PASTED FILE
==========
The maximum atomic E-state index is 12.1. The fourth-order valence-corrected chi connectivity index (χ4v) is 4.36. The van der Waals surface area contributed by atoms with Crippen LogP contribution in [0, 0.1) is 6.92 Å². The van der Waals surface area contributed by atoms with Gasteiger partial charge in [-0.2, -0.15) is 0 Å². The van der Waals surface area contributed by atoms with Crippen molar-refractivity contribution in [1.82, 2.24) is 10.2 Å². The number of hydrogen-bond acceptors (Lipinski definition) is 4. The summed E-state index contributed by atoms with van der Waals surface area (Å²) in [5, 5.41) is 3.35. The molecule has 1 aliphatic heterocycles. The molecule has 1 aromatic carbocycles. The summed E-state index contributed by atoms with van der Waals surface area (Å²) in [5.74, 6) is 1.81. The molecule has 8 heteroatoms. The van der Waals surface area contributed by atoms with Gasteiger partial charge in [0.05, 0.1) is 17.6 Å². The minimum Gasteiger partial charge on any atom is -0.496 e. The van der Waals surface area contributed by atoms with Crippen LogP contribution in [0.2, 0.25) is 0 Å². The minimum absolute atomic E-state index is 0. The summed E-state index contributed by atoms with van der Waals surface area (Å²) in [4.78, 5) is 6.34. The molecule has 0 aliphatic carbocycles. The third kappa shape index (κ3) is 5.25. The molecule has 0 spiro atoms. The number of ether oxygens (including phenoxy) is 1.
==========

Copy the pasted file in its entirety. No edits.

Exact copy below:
The maximum atomic E-state index is 12.1. The fourth-order valence-corrected chi connectivity index (χ4v) is 4.36. The van der Waals surface area contributed by atoms with Crippen LogP contribution in [0, 0.1) is 6.92 Å². The van der Waals surface area contributed by atoms with Gasteiger partial charge in [-0.2, -0.15) is 0 Å². The van der Waals surface area contributed by atoms with Crippen molar-refractivity contribution in [1.82, 2.24) is 10.2 Å². The number of hydrogen-bond acceptors (Lipinski definition) is 4. The summed E-state index contributed by atoms with van der Waals surface area (Å²) in [5, 5.41) is 3.35. The molecule has 1 aliphatic heterocycles. The molecule has 1 aromatic carbocycles. The summed E-state index contributed by atoms with van der Waals surface area (Å²) in [5.74, 6) is 1.81. The molecule has 8 heteroatoms. The van der Waals surface area contributed by atoms with Gasteiger partial charge in [0.05, 0.1) is 17.6 Å². The minimum Gasteiger partial charge on any atom is -0.496 e. The van der Waals surface area contributed by atoms with Crippen LogP contribution in [0.2, 0.25) is 0 Å². The minimum absolute atomic E-state index is 0. The summed E-state index contributed by atoms with van der Waals surface area (Å²) in [4.78, 5) is 6.34. The molecule has 0 aliphatic carbocycles. The third kappa shape index (κ3) is 5.25. The molecule has 0 spiro atoms. The number of ether oxygens (including phenoxy) is 1.